Death Lurked at Santa Cruz: For ex-CHP officer
Tom Campbell, his wife Cindy, and a friend, it started out as an
easy lobster-hunting cave dive at Santa Cruz Island. All three were
experienced divers, but the pleasure plunge into the underwater
maze beneath the Channel Island off Santa Barbara turned into a
trap, with air in their tanks running out.
“No one should have survived,” said Campbell, an old friend and
prize-winning documentary cinematographer (National Geographic
Channel, Discovery HD Channel, History Channel, and Save Our Seas).
It was, he told me, “a very dramatic adventure that lasted 16 hours
and ended with seconds of air left to escape with.”
“Tom is one of the 10 or 20 best divers in the world, and only
one of them could have survived,” said Santa Barbara actor Don
Murray (Bus Stop with Marilyn Monroe, Hoodlum Priest, and The Cross
and the Switchblade). That near-death experience 25 years ago is
now being told in a film, Breathe!, produced and directed by Murray
and being screened as part of the Santa Barbara International Film
Festival, starting this week.
I’ve done a couple of scuba dives and the thought of being
trapped in one of those claustrophobic chambers is frightening.
It’s a world where one mishap or mistake can be your last. Rusty’s
Pizza will not deliver a full tank of air. A shrink will not make a
visit to calm the panic that can kill you.
Campbell, Cindy, and a friend, Bruce Smith, were harvesting
lobsters in a large cave they’d often visited when an apparent
earth tremor kicked up a cloud of blinding silt, disorienting them,
Murray told me. Instead of heading out, they unknowingly swam
deeper and deeper into the labyrinth far beneath the island. Then
Campbell, though toughened by Marine recon operations in Vietnam,
suffered a broken eardrum and vertigo.
By luck, the lost divers found a small air pocket. “If they
hadn’t, it would have been the end for them,” Murray said. There
was only enough air left for one to go for help. Campbell, although
also suffering from nausea, volunteered to try to find his way out.
Despite Campbell’s “amazing calm and slow breathing” that helped
conserve the nearly depleted tank, he ran out of air and had to
hold his breath, Murray said. Just as his lungs were bursting, “He
heard sea lions” and interpreted ripples in the sandy floor as
signals telling him which way to go to escape, Murray said.
Spotting a light on the surface, Campbell emerged, gasping,
thinking it was the sun. In reality, it was the moon. He hadn’t
realized how many hours he’d been down. Meanwhile, Cindy and Smith
were trapped in the small chamber, becoming woozy as the air in the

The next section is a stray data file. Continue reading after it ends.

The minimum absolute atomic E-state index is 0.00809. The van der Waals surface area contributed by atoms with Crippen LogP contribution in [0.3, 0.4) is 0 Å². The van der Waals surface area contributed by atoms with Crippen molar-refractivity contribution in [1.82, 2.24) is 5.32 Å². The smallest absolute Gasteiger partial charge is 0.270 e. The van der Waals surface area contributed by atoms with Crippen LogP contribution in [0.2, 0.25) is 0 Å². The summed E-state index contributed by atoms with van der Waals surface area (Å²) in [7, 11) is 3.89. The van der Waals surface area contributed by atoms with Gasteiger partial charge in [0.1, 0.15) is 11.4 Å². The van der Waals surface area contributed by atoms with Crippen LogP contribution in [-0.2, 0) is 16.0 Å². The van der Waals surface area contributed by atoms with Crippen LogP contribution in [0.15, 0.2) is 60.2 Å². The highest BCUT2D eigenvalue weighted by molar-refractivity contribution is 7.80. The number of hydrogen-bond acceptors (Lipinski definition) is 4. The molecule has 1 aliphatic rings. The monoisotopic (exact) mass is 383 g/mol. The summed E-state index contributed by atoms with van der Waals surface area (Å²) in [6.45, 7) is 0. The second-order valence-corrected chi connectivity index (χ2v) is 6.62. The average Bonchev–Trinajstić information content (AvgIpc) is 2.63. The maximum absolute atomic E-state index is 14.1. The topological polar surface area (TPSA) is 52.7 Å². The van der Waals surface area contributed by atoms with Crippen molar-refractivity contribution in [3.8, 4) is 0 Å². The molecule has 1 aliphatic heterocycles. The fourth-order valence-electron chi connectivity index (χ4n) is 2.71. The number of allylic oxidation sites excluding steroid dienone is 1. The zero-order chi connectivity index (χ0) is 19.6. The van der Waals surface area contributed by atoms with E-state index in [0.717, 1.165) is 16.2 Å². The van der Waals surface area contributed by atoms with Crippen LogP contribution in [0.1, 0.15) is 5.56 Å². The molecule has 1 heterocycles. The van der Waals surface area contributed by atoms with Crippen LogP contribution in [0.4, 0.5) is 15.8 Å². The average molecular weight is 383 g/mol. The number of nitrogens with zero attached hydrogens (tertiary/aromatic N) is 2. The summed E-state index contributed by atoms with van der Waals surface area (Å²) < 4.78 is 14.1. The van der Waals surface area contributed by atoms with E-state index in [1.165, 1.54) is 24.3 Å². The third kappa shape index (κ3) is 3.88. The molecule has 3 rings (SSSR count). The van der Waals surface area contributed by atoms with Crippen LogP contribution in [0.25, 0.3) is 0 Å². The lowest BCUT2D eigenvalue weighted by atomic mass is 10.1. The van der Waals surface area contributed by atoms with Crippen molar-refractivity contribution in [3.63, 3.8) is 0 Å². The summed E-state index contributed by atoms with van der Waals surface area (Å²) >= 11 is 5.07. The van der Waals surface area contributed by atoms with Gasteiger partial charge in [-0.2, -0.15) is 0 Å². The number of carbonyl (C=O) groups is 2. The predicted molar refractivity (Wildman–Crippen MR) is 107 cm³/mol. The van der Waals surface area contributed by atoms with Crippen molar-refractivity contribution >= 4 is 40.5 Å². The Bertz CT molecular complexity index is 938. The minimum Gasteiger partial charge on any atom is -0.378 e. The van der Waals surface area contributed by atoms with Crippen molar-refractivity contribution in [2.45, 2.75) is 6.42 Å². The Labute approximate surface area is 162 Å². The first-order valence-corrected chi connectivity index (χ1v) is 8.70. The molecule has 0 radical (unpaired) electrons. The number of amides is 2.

pocket was being depleted and suffering from hypothermia, according
to Murray. Worse, the tide was rising.
Campbell swam to their boat and faced the task of returning to
the cave with an air tank to share and then finding his wife and
Smith. I’ll leave the rest of the dramatic story to the movie,
which was shot at Santa Cruz and Catalina islands, off South
America, and in the Caribbean and Florida. Murray’s son Mick wrote
the script and played Campbell, and another son, Christopher, also
acted, along with Cassidy Freeman, a “terrific diver,” who played
Cindy, Murray said. Campbell shot the film in high-definition.
Campbell has been no stranger to danger. He risked his life in
enemy territory in Vietnam. And once, while filming off South
America, he found himself trapped in a photography cage at the
ocean bottom surrounded by white sharks. A shark attack had
apparently punctured the buoyancy container, sinking the cage and
trapping him. But Campbell found a way to reinflate the tank and
get to the surface. After retiring from the CHP, Campbell received
the J. Stannard Baker Award for Highway Safety from the
International Association of Chiefs of Police, bestowed on top law
enforcement officers globally for outstanding career
accomplishments. In his case, it was for spearheading the Sober
Graduation Program statewide and in other countries and the
Designated Driver Program here.
Breathe! will be screened on January 31 at 6:30 p.m. at Victoria
Hall Theater and on February 2 at 10:30 a.m. at Center Stage
Theater in Paseo Nuevo.
Fest Sidelights: The opening-night film
tonight, Factory Girl, about the life and times of poor little rich
girl Edie Sedgwick, has been much ballyhooed, but what of other
flicks on the Fest menu? I’m awaiting Amazing Grace — to be
screened next Wednesday at the Arlington — the true story of
William Wilberforce’s passionate campaign to end England’s
18th-century slave trade.
Swimming in Auschwitz tells “the first solely female story of
survivors of the Holocaust.” The Number 23 stars Jim Carrey as a
man obsessed with a book that seems to be based on his life but
ends with a murder. (Sounds like another movie I saw recently.)
Barrio Cuba is part of Cuban filmmaker Humberto Salas’s trilogy
and “strips away the sheen of a country often glamorized by